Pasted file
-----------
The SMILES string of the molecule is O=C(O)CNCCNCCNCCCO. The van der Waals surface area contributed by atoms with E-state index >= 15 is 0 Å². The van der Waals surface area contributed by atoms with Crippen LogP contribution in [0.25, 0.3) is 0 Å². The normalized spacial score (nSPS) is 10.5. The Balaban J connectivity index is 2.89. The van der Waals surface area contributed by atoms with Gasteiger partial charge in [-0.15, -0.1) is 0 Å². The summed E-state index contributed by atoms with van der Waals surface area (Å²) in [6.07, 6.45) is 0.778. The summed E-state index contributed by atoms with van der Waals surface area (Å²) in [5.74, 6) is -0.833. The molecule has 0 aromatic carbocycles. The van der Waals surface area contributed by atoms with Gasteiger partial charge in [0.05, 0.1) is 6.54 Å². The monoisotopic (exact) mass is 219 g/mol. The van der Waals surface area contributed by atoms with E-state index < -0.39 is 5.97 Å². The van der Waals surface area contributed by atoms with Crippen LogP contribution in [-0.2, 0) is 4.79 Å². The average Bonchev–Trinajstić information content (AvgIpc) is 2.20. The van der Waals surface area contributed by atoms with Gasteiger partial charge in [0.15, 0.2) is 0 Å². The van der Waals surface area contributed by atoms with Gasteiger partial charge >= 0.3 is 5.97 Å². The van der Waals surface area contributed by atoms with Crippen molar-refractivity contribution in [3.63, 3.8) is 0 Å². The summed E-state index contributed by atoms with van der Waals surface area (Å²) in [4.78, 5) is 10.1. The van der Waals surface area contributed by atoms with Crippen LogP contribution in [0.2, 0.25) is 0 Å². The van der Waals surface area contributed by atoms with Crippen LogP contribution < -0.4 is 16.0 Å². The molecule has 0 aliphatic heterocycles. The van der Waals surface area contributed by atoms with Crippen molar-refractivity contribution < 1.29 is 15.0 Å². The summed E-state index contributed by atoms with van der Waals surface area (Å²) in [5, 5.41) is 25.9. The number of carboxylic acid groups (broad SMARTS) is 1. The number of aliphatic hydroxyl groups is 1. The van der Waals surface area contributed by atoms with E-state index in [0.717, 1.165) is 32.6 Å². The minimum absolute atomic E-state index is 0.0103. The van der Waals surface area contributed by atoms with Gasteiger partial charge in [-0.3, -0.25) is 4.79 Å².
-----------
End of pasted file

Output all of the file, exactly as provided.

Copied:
The SMILES string of the molecule is O=C(O)CNCCNCCNCCCO. The van der Waals surface area contributed by atoms with E-state index >= 15 is 0 Å². The van der Waals surface area contributed by atoms with Crippen LogP contribution in [0.25, 0.3) is 0 Å². The normalized spacial score (nSPS) is 10.5. The Balaban J connectivity index is 2.89. The van der Waals surface area contributed by atoms with Gasteiger partial charge in [-0.15, -0.1) is 0 Å². The summed E-state index contributed by atoms with van der Waals surface area (Å²) in [6.07, 6.45) is 0.778. The summed E-state index contributed by atoms with van der Waals surface area (Å²) in [5.74, 6) is -0.833. The molecule has 0 aromatic carbocycles. The van der Waals surface area contributed by atoms with Gasteiger partial charge in [0.05, 0.1) is 6.54 Å². The monoisotopic (exact) mass is 219 g/mol. The van der Waals surface area contributed by atoms with E-state index < -0.39 is 5.97 Å². The van der Waals surface area contributed by atoms with Crippen LogP contribution in [-0.2, 0) is 4.79 Å². The average Bonchev–Trinajstić information content (AvgIpc) is 2.20. The van der Waals surface area contributed by atoms with Gasteiger partial charge in [0.15, 0.2) is 0 Å². The van der Waals surface area contributed by atoms with Gasteiger partial charge >= 0.3 is 5.97 Å². The van der Waals surface area contributed by atoms with Crippen molar-refractivity contribution in [3.63, 3.8) is 0 Å². The summed E-state index contributed by atoms with van der Waals surface area (Å²) in [4.78, 5) is 10.1. The van der Waals surface area contributed by atoms with Crippen LogP contribution in [0.2, 0.25) is 0 Å². The van der Waals surface area contributed by atoms with Crippen LogP contribution < -0.4 is 16.0 Å². The molecule has 0 aliphatic heterocycles. The van der Waals surface area contributed by atoms with Crippen molar-refractivity contribution < 1.29 is 15.0 Å². The summed E-state index contributed by atoms with van der Waals surface area (Å²) in [5, 5.41) is 25.9. The number of carboxylic acid groups (broad SMARTS) is 1. The number of aliphatic hydroxyl groups is 1. The van der Waals surface area contributed by atoms with E-state index in [0.717, 1.165) is 32.6 Å². The minimum absolute atomic E-state index is 0.0103. The van der Waals surface area contributed by atoms with Gasteiger partial charge in [-0.3, -0.25) is 4.79 Å².